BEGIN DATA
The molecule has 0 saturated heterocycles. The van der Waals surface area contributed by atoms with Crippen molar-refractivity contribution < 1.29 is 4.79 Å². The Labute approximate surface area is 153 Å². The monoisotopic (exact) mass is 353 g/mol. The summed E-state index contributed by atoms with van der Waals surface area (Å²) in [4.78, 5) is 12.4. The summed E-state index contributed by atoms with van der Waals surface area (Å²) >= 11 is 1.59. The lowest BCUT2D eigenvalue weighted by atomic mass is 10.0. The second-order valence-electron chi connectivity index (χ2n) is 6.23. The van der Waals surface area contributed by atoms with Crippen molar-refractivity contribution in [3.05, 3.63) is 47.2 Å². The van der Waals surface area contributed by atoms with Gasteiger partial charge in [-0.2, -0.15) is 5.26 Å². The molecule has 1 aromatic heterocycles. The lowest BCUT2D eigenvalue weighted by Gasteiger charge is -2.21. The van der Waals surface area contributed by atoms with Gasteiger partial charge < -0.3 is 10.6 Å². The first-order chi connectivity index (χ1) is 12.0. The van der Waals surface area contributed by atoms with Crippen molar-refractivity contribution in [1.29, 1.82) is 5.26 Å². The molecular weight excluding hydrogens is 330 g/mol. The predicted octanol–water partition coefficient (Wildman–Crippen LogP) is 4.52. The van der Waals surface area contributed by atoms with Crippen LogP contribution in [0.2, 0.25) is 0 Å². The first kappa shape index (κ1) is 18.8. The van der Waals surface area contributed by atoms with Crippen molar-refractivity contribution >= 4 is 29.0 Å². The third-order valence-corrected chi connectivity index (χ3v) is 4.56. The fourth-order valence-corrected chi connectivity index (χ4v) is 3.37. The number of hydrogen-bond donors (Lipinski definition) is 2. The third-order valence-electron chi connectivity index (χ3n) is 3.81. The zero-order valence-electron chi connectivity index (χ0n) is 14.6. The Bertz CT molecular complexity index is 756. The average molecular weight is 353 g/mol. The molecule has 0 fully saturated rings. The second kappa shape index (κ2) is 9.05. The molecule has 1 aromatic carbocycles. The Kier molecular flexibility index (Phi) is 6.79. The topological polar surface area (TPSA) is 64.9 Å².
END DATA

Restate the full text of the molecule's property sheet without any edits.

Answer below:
The molecule has 0 saturated heterocycles. The van der Waals surface area contributed by atoms with Crippen molar-refractivity contribution < 1.29 is 4.79 Å². The Labute approximate surface area is 153 Å². The monoisotopic (exact) mass is 353 g/mol. The summed E-state index contributed by atoms with van der Waals surface area (Å²) in [4.78, 5) is 12.4. The summed E-state index contributed by atoms with van der Waals surface area (Å²) >= 11 is 1.59. The lowest BCUT2D eigenvalue weighted by atomic mass is 10.0. The second-order valence-electron chi connectivity index (χ2n) is 6.23. The van der Waals surface area contributed by atoms with Crippen molar-refractivity contribution in [3.05, 3.63) is 47.2 Å². The van der Waals surface area contributed by atoms with Gasteiger partial charge in [-0.2, -0.15) is 5.26 Å². The molecule has 1 aromatic heterocycles. The lowest BCUT2D eigenvalue weighted by Gasteiger charge is -2.21. The van der Waals surface area contributed by atoms with Gasteiger partial charge < -0.3 is 10.6 Å². The first-order chi connectivity index (χ1) is 12.0. The van der Waals surface area contributed by atoms with Crippen molar-refractivity contribution in [1.29, 1.82) is 5.26 Å². The molecular weight excluding hydrogens is 330 g/mol. The predicted octanol–water partition coefficient (Wildman–Crippen LogP) is 4.52. The van der Waals surface area contributed by atoms with Crippen LogP contribution in [0.2, 0.25) is 0 Å². The first kappa shape index (κ1) is 18.8. The van der Waals surface area contributed by atoms with Crippen molar-refractivity contribution >= 4 is 29.0 Å². The third-order valence-corrected chi connectivity index (χ3v) is 4.56. The fourth-order valence-corrected chi connectivity index (χ4v) is 3.37. The number of hydrogen-bond donors (Lipinski definition) is 2. The third-order valence-electron chi connectivity index (χ3n) is 3.81. The zero-order valence-electron chi connectivity index (χ0n) is 14.6. The Bertz CT molecular complexity index is 756. The average molecular weight is 353 g/mol. The molecule has 0 fully saturated rings. The second kappa shape index (κ2) is 9.05. The molecule has 1 aromatic carbocycles. The Kier molecular flexibility index (Phi) is 6.79. The topological polar surface area (TPSA) is 64.9 Å².